Last year we shared five key lessons about employment agreements, arising from the trial court's decision inMiller v. Convergys CMG Canada Limited Partnership. The recent B.C. Court of Appeal decision in the same matter highlights those lessons. It also serves as a reminder that employment agreements should be tailored to the individual circumstances of each employee: Miller v. Convergys CMG Canada Limited Partnership, 2014 BCCA 311.
Miller had been employed by Convergys for 71/2 years when he was dismissed without cause. Miller was initially hired in 2003. In 2006, Miller was promoted to a Client Services Manager and signed a new employment agreement. In 2010, Miller was promoted again to a Senior Client Services Manager, but did not sign a new employment agreement.
The issues argued by Miller largely focused on two clauses in the 2006 employment agreement: 1) a probation clause whereby new employees were subject to termination without notice, with no entitlement to severance during the first 90 days of employment; and 2) a severance clause that provided notice equal to the minimums set out in the British Columbia Employment Standards Act.
The core of Miller's argument was that the probation and severance clauses were "inextricably intertwined" and operated together, the effect of which would be to breach statutory minimums for severance or, in the alternative, to create ambiguity in the severance clause.
Did the probation clause apply to Miller?
The Court of Appeal upheld the trial court's decision that, due to Miller's employment history with Convergys, the probation clause was not intended to apply. However, the Court of Appeal did draw attention to the inclusion of the probation clause in the employment agreement. It noted that the clause raised a question of Convergys' intent. Despite likely being inadvertently included as a "boilerplate" clause, the Court of Appeal highlighted the drafting oversight as causing some difficulty in interpreting the contract.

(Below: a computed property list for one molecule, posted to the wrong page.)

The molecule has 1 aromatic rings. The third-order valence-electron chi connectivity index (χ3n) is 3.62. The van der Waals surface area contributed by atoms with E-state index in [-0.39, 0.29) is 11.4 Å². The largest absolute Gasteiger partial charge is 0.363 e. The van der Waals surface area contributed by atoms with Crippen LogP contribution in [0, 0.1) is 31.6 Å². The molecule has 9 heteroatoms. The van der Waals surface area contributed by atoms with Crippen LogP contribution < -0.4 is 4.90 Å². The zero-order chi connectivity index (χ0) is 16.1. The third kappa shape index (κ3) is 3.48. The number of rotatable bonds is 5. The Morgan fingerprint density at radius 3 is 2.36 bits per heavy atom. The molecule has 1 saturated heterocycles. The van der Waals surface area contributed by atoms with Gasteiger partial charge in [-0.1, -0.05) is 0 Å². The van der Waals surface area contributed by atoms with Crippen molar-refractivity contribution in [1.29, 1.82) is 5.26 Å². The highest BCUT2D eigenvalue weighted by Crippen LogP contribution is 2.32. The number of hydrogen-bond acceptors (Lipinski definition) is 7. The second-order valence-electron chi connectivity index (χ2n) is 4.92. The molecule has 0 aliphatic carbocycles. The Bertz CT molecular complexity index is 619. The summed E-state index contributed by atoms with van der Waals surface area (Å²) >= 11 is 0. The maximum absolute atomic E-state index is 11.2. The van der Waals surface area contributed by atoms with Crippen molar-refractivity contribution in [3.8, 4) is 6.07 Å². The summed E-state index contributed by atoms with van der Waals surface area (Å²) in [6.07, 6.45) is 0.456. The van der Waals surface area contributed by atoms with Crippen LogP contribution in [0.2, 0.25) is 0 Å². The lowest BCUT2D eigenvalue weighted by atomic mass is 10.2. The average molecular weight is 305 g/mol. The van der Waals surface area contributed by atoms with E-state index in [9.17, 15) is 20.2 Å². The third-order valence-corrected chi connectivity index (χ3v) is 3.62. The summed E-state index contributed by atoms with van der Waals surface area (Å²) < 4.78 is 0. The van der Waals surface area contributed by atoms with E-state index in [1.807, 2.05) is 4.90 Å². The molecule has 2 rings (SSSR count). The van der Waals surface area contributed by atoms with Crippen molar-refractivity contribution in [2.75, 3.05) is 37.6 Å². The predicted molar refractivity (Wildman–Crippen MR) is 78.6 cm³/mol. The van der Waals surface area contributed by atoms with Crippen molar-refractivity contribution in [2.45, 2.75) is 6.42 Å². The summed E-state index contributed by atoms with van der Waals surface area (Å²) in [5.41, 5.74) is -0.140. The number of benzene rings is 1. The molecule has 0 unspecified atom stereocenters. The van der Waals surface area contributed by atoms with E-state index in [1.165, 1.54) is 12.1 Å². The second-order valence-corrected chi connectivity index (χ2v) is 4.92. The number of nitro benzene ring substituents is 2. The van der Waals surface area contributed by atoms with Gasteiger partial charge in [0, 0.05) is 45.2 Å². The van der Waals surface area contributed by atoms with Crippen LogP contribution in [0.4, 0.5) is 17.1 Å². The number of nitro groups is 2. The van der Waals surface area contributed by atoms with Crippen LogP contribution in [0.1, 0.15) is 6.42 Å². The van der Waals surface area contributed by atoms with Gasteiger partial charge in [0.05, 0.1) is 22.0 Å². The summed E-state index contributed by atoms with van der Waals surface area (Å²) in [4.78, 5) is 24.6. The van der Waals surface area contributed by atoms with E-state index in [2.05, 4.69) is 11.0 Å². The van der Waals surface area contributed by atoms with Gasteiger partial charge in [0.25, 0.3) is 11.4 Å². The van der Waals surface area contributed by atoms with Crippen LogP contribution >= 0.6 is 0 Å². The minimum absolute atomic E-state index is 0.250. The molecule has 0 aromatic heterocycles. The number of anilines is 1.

Could the probation clause be severed from the employment agreement?
Alternatively, the trial judge ruled that if Convergys intended the probation clause to apply to Miller, the clause could be severed from the employment agreement due to a severability provision found within it. The Court of Appeal upheld the trial decision. It concluded that the severability provision in the employment agreement allowed for individual clauses to be "read down" to the extent of their inconsistency, or be removed fully. The Court of Appeal went further and found the severability clause to be unambiguous and applicable. The clause stated that (i) each paragraph is a separate and distinct covenant, (ii) offending provisions are "read down" to the extent of the invalidity, and (iii) all other provisions remain in full force and effect.
Lessons for employers
The lessons to be learned from the decision include:
- It confirms that the courts will enforce plain language agreements. It also demonstrates the courts' reluctance to reward technical arguments of contractual interpretation where the intent of the parties is clear. Employers should seek to draft employment agreements that are easily understandable and avoid technical mistakes that can result in ambiguity.
- Employers should adapt employment agreements for the individual employee's circumstances, where necessary. Be cautious about including "boilerplate" clauses that may not be relevant to the situation at hand.
- Severability provisions may provide the court with a means to alter an agreement to bring it in line with employment standards laws, without having to discard an entire agreement or section of an agreement. However, there are limits to the courts' willingness to sever part or all of a clause. Reliance on a severability provision should not be a first resort. See, for example an earlier article in this publication: "Blue-Pencil Correction of Non-Compete Gets Red Light" (The HR Space, April 4, 2012).